When it comes to social media, digital strategist Jason Falls is all ears.

For years, he has analyzed conversations on Twitter, Facebook and other platforms to glean consumer insights for big brands. His latest endeavor, the Conversation Research Institute, is a formal effort to do so.

“One of the reasons I’m fascinated by this is that I’m just a dumb kid from Pikeville,” Falls said in an interview at Please & Thank You in NuLu. “When I make a recommendation to a client, I have data to back it up. And having data means I’m not making any assumptions.”

Jason Falls

It may sound like some fancy think-tank at one of the Ivies, but Conversation Research Institute is the business that grew out of Falls’ research. The institute says it mines online conversations for consumer insights that drive business and marketing decisions.

“There are millions of conversations happening online right now,” Falls points out on his website. “And you can leverage that focus group of millions of people to make smarter decisions for your business.”

Social media is also speeding up the pace of market research. Falls said that he can provide clients with nearly real-time data.

Ray Nelson of Social Media Today noted: “Traditional market research methods, such as surveys or study groups, could take months to plan, form and execute. With social media, research can be conducted in a matter of minutes or hours. This makes it possible to use market research to follow increasingly specific aspects of your marketing efforts.”

For nearly a decade, brands and companies have been hiring people and agencies to monitor their social media activity. Or they pay big prices for social listing software or licenses that are complicated to use correctly.

In doing so, these companies have been engaging their customers through social media in a “reactive way,” Falls said: A customer mentions a brand on Twitter, and the brand responds. But Falls said that reactive engagement is only about 10 percent of what CRI can do for customers.

His company promises to tap into this focus group, elevate insights about buying decisions, emotional triggers and purchase behaviors that cannot be surfaced in traditional research. “It’s about the journey customer takes to make decisions,” he said.

Falls’s partners in CRI are Mike Meyer, who’s in charge of operations, and John Bennett, who’s in charge of sales. The two of them are only working part time and hanging on to their full-time jobs for now.

Falls, who lives in Louisville, is still consulting, including at the St. Louis-based Elasticity, where he was senior vice president of digital strategy for two years. He’s still creating content and doing speaking gigs. But he feels very confident about the future for CRI.

“There’s no one doing specifically what we’re doing,” said Falls, especially not for midmarket and small businesses. “That’s a gap,” he said.

The company has a “dozen-ish” clients so far, he said, and no headquarters currently.

Falls said there were many ways people could avail themselves of CRI’s products and services. On the most basic of levels, CRI can train people on those expensive software platforms to maximize their effectiveness. “But, really, we want to be the analysts,” he said. Right now the products and services CRI offers cater to businesses and brands with money to spend, but the company may look for a subscription model catering to smaller businesses and agencies by the end of the first quarter of 2017.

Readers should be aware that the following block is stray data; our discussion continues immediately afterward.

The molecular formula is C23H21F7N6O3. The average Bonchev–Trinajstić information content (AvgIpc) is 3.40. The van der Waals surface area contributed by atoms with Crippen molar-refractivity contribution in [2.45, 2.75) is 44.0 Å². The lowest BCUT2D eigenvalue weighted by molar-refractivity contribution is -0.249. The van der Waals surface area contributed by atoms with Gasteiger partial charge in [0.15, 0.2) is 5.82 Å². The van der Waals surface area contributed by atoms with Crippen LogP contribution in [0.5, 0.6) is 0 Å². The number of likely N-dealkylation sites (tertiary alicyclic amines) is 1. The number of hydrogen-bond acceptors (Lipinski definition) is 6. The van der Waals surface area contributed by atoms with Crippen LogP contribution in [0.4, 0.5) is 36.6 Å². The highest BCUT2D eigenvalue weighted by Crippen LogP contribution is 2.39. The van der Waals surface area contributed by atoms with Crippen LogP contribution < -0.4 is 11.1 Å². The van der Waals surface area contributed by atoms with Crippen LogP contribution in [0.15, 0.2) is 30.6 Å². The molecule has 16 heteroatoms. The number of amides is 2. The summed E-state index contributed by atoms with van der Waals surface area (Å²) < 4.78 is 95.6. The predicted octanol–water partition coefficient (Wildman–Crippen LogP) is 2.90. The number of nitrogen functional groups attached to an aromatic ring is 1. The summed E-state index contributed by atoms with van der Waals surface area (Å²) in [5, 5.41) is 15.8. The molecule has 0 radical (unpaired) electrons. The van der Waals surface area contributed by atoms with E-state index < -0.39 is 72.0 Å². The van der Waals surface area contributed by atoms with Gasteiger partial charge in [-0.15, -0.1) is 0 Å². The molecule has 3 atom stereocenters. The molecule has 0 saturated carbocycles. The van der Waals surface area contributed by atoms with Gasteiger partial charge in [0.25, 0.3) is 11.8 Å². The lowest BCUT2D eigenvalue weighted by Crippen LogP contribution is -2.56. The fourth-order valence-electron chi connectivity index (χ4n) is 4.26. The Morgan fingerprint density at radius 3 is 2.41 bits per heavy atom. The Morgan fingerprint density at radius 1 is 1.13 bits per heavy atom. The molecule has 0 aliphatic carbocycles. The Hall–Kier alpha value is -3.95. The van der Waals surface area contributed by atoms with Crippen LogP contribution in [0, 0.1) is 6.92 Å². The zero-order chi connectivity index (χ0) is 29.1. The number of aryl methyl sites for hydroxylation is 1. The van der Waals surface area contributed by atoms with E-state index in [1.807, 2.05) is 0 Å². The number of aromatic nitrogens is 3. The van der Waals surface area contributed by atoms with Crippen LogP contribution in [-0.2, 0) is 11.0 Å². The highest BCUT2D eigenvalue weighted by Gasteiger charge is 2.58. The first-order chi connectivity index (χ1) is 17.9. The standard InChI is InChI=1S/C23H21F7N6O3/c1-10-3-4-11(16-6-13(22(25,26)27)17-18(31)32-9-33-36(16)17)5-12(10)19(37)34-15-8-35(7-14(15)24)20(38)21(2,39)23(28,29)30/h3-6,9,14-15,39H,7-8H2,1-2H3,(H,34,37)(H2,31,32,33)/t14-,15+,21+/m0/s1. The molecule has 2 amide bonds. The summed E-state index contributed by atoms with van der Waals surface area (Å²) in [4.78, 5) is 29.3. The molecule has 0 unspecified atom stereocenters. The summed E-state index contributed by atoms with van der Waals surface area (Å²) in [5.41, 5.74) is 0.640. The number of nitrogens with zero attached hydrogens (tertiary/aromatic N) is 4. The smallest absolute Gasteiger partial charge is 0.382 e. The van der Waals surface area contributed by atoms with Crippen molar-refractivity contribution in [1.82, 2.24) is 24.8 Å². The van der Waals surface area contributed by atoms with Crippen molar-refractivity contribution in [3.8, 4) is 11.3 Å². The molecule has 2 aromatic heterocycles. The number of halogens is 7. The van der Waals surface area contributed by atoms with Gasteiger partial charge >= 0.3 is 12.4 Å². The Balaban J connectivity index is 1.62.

One way the company is doing this is creating industry reports, in-depth research of particular industries and their potential customers. The first one will examine the elder care industry and will come out sometime in January.

Falls said that he discovered that people take to social media at four distinct points during the pursuit of elder care for a loved one. At each time, these potential customers are asking different questions, stating different emotions. The first is when they are coming to terms with the fact that their loved one may need care. The second is after they’ve made it over that emotional hurdle and have started to look for a facility. The third comes right after they enroll their loved one in the facility and are expressing their first impressions. And finally, people then engage with social media about their dealings with the facility.

The CRI industry report on elder care will address all of those junctures in the experience of obtaining help for a loved one and what people are feeling, needing and asking during each part of the journey. “What are the characteristics of each conversation?” Falls said. This product will cost less than $2,000 and will help companies better understand, engage with and market to potential customers.

Falls said that analyzing social media trumps traditional customer research because it’s “the largest focus group in the world.” He said that the feedback that he finds for companies on social media is unsolicited, and therefore more reliable. In a focus group you’re responding to questions, you’re thinking about the answer. But on social media, you’re talking about an experience because you feel compelled to.

“From reduced costs and real-time access to information to the ability to uncover hidden trends and improve your marketing approach, social media offers powerful ways to optimize the market research efforts of any business,” Nelson of Social Media Today wrote.

“Every company needs to understand its customers to make smart decisions,” Falls said.